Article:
In Sweden, a new peer-to-peer platform enables people to come and work at someone’s home, or turn their own home into a co-working space.
Being a freelance worker can give you the feeling of unlimited freedom, but at some moments you can feel damn lonely sitting behind your laptop in that noisy coffee bar or an expensive co-working center. The Swedish peer-to-peer community Hoffice wants to overcome this problem by building an urban community of working nomads who work at people’s homes. People can register for free at hoffice.nu and offer their living room as a daytime co-working space, or book a spot at someone’s home office. Guests are asked to pay in the form of snacks, coffee or some food.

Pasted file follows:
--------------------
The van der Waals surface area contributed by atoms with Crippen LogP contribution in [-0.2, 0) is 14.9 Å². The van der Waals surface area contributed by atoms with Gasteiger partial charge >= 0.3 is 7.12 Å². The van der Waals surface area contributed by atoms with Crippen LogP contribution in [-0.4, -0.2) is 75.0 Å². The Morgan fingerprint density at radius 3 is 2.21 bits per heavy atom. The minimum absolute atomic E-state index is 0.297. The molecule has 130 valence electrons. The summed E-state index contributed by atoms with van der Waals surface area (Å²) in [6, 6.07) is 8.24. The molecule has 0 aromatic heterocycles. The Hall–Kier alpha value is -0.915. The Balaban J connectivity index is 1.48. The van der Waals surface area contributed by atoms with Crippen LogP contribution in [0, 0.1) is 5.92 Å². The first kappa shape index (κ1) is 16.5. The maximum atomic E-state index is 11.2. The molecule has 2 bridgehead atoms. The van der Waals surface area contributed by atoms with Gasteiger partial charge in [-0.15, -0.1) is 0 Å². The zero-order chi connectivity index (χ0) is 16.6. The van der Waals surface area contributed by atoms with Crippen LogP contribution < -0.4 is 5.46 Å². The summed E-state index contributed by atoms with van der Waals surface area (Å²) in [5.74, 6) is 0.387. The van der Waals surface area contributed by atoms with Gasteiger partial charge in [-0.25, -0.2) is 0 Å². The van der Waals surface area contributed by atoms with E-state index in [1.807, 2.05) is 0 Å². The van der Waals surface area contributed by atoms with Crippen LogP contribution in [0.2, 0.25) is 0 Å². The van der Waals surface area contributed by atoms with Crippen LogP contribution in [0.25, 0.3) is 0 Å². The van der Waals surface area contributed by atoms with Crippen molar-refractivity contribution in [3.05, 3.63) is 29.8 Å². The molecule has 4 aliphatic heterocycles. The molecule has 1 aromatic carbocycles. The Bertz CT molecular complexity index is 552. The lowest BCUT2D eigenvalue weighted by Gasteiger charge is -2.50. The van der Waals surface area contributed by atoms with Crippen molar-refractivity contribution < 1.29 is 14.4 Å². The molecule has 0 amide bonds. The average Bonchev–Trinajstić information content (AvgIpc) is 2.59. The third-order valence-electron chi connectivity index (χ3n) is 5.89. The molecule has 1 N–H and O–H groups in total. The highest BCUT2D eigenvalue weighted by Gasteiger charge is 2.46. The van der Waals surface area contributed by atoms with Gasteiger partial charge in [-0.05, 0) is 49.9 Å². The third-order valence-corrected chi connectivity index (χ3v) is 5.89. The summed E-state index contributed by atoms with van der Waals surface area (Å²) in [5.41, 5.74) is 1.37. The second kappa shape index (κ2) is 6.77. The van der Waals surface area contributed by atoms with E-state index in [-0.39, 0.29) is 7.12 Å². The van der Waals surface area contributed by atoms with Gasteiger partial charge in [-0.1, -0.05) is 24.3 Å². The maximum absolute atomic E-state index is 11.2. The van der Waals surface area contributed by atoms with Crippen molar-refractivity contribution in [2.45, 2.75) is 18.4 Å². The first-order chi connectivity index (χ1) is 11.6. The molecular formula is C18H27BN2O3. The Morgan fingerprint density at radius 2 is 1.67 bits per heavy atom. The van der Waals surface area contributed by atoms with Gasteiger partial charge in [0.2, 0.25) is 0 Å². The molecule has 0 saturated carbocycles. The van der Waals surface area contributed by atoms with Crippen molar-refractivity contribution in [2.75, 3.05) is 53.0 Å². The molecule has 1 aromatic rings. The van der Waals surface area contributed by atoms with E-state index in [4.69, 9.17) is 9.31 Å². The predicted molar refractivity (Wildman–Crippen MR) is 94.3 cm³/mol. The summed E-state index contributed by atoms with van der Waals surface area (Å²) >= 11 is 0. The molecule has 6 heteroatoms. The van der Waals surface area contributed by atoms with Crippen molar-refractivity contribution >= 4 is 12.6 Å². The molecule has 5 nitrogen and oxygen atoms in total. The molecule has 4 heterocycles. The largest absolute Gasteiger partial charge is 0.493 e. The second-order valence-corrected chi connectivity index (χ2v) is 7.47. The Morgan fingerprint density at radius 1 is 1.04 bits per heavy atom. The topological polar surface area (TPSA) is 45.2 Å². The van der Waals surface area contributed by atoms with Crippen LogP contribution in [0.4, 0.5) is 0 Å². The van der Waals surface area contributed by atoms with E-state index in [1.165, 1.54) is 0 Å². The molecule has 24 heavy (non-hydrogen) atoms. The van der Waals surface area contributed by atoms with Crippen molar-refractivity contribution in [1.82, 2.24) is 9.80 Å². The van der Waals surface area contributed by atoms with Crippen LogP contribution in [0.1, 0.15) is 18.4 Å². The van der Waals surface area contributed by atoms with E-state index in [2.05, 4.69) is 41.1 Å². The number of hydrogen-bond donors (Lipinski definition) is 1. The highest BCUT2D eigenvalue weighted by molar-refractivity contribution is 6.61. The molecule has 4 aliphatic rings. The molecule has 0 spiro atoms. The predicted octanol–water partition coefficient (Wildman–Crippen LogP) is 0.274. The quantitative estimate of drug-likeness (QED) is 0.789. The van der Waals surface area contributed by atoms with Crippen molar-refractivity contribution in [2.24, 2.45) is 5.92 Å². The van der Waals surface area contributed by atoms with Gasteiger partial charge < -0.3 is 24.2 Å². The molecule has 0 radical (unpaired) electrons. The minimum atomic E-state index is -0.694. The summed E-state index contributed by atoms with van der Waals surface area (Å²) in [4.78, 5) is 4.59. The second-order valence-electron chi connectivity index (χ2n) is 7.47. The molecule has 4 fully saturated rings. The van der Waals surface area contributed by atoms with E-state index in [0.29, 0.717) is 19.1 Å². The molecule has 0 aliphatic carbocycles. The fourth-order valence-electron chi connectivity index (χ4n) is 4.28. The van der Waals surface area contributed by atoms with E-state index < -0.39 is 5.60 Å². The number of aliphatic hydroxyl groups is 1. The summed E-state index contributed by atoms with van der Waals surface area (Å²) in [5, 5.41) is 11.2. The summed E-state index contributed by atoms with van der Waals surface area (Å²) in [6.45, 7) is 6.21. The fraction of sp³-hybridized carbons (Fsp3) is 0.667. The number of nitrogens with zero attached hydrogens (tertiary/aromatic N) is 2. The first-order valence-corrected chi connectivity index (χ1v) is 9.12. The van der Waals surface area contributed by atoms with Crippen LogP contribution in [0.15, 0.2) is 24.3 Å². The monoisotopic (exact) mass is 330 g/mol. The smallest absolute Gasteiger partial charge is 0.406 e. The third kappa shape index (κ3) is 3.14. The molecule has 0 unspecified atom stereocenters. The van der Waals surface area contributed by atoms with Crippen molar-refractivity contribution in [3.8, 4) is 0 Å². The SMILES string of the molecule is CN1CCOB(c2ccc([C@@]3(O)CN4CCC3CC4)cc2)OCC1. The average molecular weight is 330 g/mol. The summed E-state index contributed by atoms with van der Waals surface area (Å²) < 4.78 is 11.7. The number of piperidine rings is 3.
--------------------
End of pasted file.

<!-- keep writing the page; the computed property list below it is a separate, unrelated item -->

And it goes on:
A map on the Hoffice homepage shows the existing Hoffice groups. There’s already groups in Taipei, Paris, Vienna and Canada, and of course, several of them in Sweden. The idea behind Hoffice shows some similarities with the Dutch initiative Huiskamerkantoor (Living Room Office), which we covered on this blog 1.5 years ago as well as in the Pop-Up City book, although Hoffice looks to be a more global platform.
Platforms like Hoffice are part of a bigger trend about the changing use and function of our homes. We don’t only live, eat and spend our free time there, but we slowly realize that our homes offer more possibilities than we traditionally believed. Hoffice shows that underused living rooms or big kitchens can be shared with others and used as co-working spaces. The sharing economy is on the rise, and it slowly changes the way we perceive public and private space.